Tuesday, February 14, 2006

The Musical Montage

I think I finally got my breath back. Watching Sunday night's episode of Grey's Anatomy was a lesson in holding my breath until it hurt.

Things I knew: Meredith, Burke, Yang, and McDreamy (stupid spellchecker just changed "McDreamy" to "Creamy," but that is a whole other, probably X-rated blog) were in no danger of actually dying from the explosive.

Things I didn't know: The fate of Bailey's baby, the fate of Bailey's husband, the fate of brilliant guest-star Jillian Armenente's husband, the fate of Kyle Chandler's bomb squad expert.

Okay, so everyone lived except Kyle Chandler (insert appropriate mourning sounds). I've adored the actor ever since Early Edition, and it's too bad we won't be seeing more of him on this series. As Meredith handed him the ammunition, I remember thinking "Wouldn't it be a kick in the head if, after all this, he still goes boom?" But I also didn't think they'd do it! I gasped out loud (as did my roomie, down the hall) when the corridor went bang!

The look on Derek's face afterward. "Where is she?" Up runs Addison, all weepy and grateful her husband is alive. And then the Chief's wife's brilliant observation, "That's not the she that he meant." I also loved the re-enactment of George's shower dream at the end there, with Izzie and Cristina helping Meredith wash the "pink mist" off. George is my new hero.

Another brilliant decision with this episode was the use of the musical montage during our three simultaneous climaxes (put those dirty minds away!). Bailey giving birth with George's help ("Stop looking at my va-jay-jay!"), Derek almost losing Bailey's husband on the table, and Meredith removing the live ammunition from unconscious-guy's chest. Anna Nalick's "Breathe (2am)" was a perfect choice.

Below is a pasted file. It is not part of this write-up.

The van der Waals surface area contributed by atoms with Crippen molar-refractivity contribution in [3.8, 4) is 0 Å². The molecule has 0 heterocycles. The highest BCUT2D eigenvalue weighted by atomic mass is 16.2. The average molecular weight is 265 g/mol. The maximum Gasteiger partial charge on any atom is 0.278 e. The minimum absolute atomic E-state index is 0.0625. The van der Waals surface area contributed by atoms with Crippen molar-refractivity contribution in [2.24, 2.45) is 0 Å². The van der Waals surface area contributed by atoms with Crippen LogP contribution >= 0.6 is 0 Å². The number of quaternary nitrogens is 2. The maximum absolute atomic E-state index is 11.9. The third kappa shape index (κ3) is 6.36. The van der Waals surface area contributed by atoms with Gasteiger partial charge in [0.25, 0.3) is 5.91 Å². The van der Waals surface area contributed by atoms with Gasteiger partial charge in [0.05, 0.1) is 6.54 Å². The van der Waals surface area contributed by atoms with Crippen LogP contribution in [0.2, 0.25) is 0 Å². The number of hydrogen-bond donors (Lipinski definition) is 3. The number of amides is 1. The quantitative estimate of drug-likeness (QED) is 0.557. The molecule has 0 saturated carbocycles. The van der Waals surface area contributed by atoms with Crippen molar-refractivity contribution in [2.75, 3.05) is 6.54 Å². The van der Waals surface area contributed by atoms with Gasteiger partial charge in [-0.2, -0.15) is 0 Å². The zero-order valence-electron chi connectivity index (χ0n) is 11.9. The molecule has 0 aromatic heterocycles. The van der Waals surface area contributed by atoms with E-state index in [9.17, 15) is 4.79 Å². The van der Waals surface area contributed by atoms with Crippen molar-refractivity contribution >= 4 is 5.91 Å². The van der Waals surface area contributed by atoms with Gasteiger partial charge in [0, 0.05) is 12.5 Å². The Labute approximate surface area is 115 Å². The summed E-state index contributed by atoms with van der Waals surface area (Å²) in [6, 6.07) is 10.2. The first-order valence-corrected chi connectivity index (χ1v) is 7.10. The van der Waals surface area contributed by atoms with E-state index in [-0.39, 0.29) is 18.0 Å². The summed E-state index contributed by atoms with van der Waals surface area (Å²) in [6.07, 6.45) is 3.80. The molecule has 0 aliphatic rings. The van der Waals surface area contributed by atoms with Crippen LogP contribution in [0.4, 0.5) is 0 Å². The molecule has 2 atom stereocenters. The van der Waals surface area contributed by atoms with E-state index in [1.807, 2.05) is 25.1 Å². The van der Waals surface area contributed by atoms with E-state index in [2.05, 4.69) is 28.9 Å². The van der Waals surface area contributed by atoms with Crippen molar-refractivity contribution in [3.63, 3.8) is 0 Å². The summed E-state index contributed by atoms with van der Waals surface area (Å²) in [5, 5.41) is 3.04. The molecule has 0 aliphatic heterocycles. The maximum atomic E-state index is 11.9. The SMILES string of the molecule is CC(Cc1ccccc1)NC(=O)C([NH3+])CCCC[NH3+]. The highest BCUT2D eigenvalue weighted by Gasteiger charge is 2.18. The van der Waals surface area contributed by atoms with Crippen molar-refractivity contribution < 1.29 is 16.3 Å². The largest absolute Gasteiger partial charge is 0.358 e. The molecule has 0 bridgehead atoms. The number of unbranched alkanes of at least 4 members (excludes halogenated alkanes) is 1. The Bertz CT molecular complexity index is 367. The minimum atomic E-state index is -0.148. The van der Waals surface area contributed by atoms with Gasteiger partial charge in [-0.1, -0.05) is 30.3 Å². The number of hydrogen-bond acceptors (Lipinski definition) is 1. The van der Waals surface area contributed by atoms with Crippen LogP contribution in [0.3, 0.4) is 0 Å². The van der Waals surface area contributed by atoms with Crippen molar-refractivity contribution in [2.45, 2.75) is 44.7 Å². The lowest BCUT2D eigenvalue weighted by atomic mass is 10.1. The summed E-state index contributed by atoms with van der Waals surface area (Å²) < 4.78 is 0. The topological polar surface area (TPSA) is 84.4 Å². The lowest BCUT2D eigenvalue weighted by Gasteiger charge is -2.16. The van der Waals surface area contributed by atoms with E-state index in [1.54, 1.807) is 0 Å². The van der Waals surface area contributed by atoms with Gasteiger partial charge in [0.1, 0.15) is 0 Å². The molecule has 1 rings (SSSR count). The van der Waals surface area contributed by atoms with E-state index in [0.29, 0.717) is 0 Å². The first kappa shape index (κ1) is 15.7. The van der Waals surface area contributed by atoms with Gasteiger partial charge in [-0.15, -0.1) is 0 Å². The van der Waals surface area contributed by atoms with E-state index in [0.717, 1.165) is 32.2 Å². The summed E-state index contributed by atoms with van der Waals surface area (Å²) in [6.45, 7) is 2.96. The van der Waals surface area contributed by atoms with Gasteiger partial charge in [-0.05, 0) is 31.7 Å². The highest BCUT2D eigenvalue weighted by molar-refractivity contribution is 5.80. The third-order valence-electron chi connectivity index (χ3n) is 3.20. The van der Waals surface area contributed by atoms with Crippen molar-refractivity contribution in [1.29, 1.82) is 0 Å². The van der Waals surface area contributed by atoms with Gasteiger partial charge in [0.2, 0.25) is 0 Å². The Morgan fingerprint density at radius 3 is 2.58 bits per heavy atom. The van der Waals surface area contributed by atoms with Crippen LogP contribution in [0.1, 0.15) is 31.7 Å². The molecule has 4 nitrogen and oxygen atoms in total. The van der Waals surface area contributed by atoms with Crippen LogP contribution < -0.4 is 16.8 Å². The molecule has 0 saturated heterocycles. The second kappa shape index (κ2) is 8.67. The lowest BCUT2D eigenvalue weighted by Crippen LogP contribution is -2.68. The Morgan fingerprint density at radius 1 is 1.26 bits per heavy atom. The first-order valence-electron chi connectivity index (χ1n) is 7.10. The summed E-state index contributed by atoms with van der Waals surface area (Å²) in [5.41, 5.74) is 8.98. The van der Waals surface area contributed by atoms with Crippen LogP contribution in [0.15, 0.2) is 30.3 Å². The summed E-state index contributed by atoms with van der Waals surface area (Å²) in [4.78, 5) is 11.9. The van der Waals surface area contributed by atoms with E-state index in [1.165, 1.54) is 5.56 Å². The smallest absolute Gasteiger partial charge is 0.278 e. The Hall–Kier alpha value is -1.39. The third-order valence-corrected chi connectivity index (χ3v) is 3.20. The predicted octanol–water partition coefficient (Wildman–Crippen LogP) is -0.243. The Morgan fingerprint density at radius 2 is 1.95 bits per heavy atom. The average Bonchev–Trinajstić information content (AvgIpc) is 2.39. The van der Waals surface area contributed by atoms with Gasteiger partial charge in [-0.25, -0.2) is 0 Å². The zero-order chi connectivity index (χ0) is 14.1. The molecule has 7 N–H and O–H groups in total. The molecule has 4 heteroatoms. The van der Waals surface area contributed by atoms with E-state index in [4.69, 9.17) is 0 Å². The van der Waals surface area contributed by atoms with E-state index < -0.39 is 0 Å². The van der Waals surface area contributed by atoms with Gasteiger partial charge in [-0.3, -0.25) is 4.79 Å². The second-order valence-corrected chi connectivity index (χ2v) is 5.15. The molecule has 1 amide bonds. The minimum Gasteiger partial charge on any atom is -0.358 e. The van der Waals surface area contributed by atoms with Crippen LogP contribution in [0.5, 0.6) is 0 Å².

I have heard complaints recently about how TV shows overdo the use of musical montages in episodes, a trick that's been around for years. I agree that it has become more noticeable in recent television seasons (that, or I've only just now noticed it). Some shows save them for event episodes (I'm thinking E.R. and The West Wing). Other shows seem to use them every single week (Bones, Grey's Anatomy). Occasional users like Buffy, the Vampire Slayer and Third Watch try the trick every couple of episodes (and it is this fan's opinion that Third Watch deserves an award for Best Use of Nickelback Tracks to Enhance an Episode).

I honestly can't complain. A lot of the songs that these shows play are tracks I've never heard before. If the song strikes me, I will jot down a few of the lyrics to Google later. I have used this method to discover a myriad of artists I may have never stumbled across otherwise: Anna Nalick, Starsailor, Dire Straits, Soulfly, Simple Plan, Sarah Brightman, Black Rebel Motorcycle Club, and SHeDAISY, just to name a few.

There are still dozens, if not hundreds, left to sample. So bring on the musical montages!

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